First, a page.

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Philosophical Meanderings, School Stories

I’m almost too tired to voice my dissent.

Originally posted at educatedtodeath.com

I’ve been quieter this year, more subdued. I’ve felt guilty. Today, I failed to attend a meeting that could have served as an opportunity to work for the better, or fight the worse. I can barely find time to write. My posts are fewer, and my involvement in social media is less. Why?

It’s really quite brilliant from the vantage of the higher ups. I was a part of a rather lively staff. A staff with teeth who didn’t take shit from your common bureaucrat. The staff was not without its problems, but poking holes in arguments and scoffing at bureaucrats was not something from which we shied away. It seems the problem is being solved though. The State has been in our school this year, and they’re meeting us to death. We have several meetings a week. Meetings about meetings. Meetings about standards. Meetings about lesson plans. Meetings about what we write on our boards. Occasionally, meetings about students. But, who could tell. Paperwork has increased, and auditors are more common. They’re ever present. Always carrying their iPads with their checklists. Teaching is becoming a show, for many. Those of us who are teaching are being told that our boards are missing this, and our walls that. “Our kids are learning,” we protest. But they tell us we’re missing things on their checklists. It’s the same thing day in and out.

My fighting is turning to defense of my classroom. My new advocacy is the guarantee that I will teach no matter how much they pile on top of me. I’m still teaching—still standing, but I’m exhausted. I will rebel as long as I am breathing.

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Discussion

3 thoughts on “I’m almost too tired to voice my dissent.

  1. I feel your pain. Although the “state” hasn’t been in my school, it’s meeting after meeting with little substance. The Principal changes his mind on a whim, or gives short notice about meetings and changes. We all feel stressed, exhausted, and beaten down.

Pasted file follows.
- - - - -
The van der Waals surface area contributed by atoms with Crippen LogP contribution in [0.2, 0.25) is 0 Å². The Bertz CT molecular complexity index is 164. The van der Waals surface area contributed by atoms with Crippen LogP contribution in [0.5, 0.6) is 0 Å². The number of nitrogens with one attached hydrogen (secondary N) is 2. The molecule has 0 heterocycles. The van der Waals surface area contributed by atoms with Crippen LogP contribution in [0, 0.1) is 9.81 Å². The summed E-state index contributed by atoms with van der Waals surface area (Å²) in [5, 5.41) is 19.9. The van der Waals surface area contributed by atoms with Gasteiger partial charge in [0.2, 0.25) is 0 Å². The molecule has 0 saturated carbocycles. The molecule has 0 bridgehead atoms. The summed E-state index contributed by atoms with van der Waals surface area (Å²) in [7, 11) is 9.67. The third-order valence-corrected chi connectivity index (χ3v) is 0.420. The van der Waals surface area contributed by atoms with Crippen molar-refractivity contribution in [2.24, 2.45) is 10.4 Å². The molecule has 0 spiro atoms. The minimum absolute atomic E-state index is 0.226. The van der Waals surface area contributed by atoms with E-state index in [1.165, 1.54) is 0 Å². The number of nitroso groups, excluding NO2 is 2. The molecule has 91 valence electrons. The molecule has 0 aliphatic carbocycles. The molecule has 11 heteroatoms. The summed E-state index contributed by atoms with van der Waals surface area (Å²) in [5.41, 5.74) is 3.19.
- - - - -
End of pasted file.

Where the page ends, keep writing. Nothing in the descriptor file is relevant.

Posted by ruralteacher | October 23, 2012, 6:36 am
  2. As I read your post, I could not help but think of Lois Lowry’s The Giver where the only escape from a ‘perfect’ world of sameness is, well, escape. But not just any escape. Only the one with insight can help the others regain their knowledge, and the strength to sever the bonds of inertia that hold them in the status quo. After all, many, the Giver points out, ‘know’ nothing. Until that changes, nothing changes… So, the next time the speakers crackle to life with ‘the Instructions,’ release your insights (for the good of others) and make a run for it (follow your heart!). It may be the only way the others will come to know what has been taken away from them. And it may be the only way our children will once again receive the Truth, the only way to restore life to learning.

    And I recently read something else that might lend insight (or, at least, stir the imagination and give us pause to reflect on what can be):
    “Traditional Indian will not reform. Will not abandon traditional beliefs. Will not give up native language. Will not be forced to cut hair. Will not be oppressed. Will not celebrate Columbus Day.”

    In other words, the wise will eschew sameness. Let us, with all our strength and courage, stand together to meet the children where they are, accept them for who they are, and let them be the master of their learning. I’m certain Truth will meet us there.

    Posted by Jack King (@DrJackKing) | October 23, 2012, 9:08 am
  3. Teach on. Dispel the anger, ignore the shite, and teach on!

    Posted by Lori | October 23, 2012, 11:57 am

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